Starting in the 1920s and going through the 1960s, several entrepreneurial gentlemen of profound knowledge and inquisitive nature about macro-economics became the “Founding Fathers of Raw Material Economics.” They re-examined the Franklin-Jefferson principles by researching and analyzing the nation’s economic records. Their findings are summarized above.

Those “Founding Fathers” were: Charles B. Ray, Carl H. Wilken, Dr. John Lee Coulter and J. Carson Adkerson. They were ably followed by such stalwarts as Arnold “Red” Paulson, Vince Rossiter, Merle Willard, Kermit Couch and others.

Parity and NORM
In the 1930s Carl H. Wilken began analytical studies of the economic records of the U.S. government to find out what really caused the Great Depression and to determine if a future depression could be prevented.

To continue his work Wilken founded the Raw Materials National Council, which was eventually succeeded by the National Organization for Raw Materials (NORM). This analysis of the U.S. economy differs from mainstream economic analysis. It is not predicated upon any “economic theory” such as “Keynesian,” “supply-side,” “trickle-down” or “monetarist.”

Wilken, along with Dr. John Lee Coulter, Fargo, ND, Dean of North Dakota State University’s agricultural programs, and Charles B. Raw, Chicago, an engineer for Sears, Roebuck & Company, discovered the formula behind the 1-1-7 ratio. This formula states that $1 of gross farm income generates $1 profit and savings in the economy and $7 of national income in the economy on an earned basis.

Educational efforts by Carl H. Wilken and other members of the Council, along with the States Commissioners and Secretaries of Agriculture, led to the passage of the so-called “Parity Laws” in 1941, which remained in effect from 1942 through 1952.

The health, robustness, and sustainability of the American economy is directly tied to the production of raw materials and the price at which those raw materials first enter into commercial channels.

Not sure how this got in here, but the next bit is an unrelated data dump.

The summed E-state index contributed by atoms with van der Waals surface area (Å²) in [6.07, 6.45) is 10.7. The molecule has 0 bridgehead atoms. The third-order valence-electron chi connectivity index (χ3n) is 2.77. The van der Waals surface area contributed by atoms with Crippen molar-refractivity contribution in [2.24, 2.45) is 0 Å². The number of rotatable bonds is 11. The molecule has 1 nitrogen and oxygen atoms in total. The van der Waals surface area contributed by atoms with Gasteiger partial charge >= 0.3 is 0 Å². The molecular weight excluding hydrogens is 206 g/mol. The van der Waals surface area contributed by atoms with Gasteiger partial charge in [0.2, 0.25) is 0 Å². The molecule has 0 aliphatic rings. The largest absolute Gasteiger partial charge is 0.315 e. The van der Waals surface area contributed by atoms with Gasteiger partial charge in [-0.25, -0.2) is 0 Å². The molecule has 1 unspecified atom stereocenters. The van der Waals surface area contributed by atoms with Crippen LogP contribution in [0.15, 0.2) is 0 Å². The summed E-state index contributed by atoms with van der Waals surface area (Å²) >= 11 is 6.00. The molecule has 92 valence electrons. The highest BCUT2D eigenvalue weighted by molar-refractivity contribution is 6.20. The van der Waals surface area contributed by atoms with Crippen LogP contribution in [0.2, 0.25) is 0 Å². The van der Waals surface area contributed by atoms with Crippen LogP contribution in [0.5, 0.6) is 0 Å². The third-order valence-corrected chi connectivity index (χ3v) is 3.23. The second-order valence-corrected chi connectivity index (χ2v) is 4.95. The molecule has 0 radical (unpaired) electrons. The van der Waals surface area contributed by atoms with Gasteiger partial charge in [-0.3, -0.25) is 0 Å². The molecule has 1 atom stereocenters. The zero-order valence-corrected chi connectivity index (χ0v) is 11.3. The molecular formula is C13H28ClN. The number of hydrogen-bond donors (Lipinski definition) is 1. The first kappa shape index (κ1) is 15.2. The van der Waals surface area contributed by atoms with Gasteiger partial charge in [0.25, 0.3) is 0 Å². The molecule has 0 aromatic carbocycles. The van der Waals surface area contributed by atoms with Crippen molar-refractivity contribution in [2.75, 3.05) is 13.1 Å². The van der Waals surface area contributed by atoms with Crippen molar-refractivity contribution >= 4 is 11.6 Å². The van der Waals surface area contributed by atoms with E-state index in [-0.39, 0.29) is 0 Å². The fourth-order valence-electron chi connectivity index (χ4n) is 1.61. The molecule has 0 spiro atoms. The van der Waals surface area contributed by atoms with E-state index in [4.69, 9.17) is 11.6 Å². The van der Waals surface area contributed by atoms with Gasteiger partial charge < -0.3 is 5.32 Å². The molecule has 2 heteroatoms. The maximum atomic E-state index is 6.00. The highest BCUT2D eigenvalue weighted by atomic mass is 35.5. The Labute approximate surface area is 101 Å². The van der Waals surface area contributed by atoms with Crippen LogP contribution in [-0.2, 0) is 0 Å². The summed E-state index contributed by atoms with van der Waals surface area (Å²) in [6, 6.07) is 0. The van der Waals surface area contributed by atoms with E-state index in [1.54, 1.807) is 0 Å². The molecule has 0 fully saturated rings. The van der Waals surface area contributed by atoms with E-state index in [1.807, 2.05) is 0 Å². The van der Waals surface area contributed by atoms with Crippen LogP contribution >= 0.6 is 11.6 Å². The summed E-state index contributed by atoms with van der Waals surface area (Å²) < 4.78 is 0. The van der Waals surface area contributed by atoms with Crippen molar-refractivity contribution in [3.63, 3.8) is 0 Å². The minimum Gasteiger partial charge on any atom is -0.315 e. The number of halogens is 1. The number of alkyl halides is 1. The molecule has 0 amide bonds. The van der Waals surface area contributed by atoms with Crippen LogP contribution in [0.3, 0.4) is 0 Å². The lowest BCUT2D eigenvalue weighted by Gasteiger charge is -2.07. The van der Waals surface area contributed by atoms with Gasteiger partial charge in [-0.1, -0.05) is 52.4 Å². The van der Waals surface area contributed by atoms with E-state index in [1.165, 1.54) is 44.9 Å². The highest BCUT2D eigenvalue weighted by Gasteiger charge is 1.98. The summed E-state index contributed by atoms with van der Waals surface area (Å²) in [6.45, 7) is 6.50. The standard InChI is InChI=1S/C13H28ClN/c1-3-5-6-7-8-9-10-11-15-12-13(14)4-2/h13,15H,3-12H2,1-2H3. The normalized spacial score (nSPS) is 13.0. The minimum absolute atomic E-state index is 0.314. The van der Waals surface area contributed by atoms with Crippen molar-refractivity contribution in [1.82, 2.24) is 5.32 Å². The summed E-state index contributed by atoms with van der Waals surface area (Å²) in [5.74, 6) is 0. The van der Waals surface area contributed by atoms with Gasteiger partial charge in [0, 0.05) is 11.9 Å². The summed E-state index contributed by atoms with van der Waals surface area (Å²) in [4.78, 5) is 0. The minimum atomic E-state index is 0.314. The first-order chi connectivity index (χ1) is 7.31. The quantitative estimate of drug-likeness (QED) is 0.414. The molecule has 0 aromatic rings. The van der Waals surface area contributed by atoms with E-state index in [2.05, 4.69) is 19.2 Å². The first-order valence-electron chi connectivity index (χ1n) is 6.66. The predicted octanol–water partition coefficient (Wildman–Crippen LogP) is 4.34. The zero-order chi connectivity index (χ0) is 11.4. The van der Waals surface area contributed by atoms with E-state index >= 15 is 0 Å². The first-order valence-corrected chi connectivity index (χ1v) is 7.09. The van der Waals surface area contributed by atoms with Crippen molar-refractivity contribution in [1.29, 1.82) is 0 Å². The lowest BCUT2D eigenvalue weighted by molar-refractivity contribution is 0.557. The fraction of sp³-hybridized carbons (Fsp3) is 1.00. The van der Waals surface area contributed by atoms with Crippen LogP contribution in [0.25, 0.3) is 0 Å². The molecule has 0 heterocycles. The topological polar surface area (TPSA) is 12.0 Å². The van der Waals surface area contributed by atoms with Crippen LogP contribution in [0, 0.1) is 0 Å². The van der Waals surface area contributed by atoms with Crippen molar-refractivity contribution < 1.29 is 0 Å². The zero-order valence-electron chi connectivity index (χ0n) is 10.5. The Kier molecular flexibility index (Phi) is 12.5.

• When raw materials enter trade channels at prices in balance with the prices of labor and capital, parity, the economy operates on an earned-income basis with no buildup of public and private debt.

• Conversely, when raw materials enter trade channels at less-than-parity prices with labor and capital, the economy lacks sufficient earned dollars to operate on an debt-free basis, therefore, public and private debt accumulates.
It can be proved from the record that for each one percent that farm prices are below parity, there will be

• one percent unemployment
• one percent loss in factory production
• one percent loss in National income.

It is not a theory, but is a fact, in the same manner as an audit of a business.

When the nation’s production of raw materials from its farms, ranches, timberlands, oceans, mines, wells, and recycling centers first enters into trade channels at prices in balance with the costs of labor and capital, parity, then the U.S. economy

1. will operate at virtually full employment
2. debt expansion will cease
3. public and private debt will shrink
4. interest rates will decline and stay low
5. inflation will be nil
6. will have sufficient taxes collected to balance governmental budgets at all levels.

This much can be proved from official government statistics. Fred Lundgren and Jerome Friemel wrote a book, The Nature of Wealth, that is currently out of print and available online. The book provides mathematical proof of the parity concept.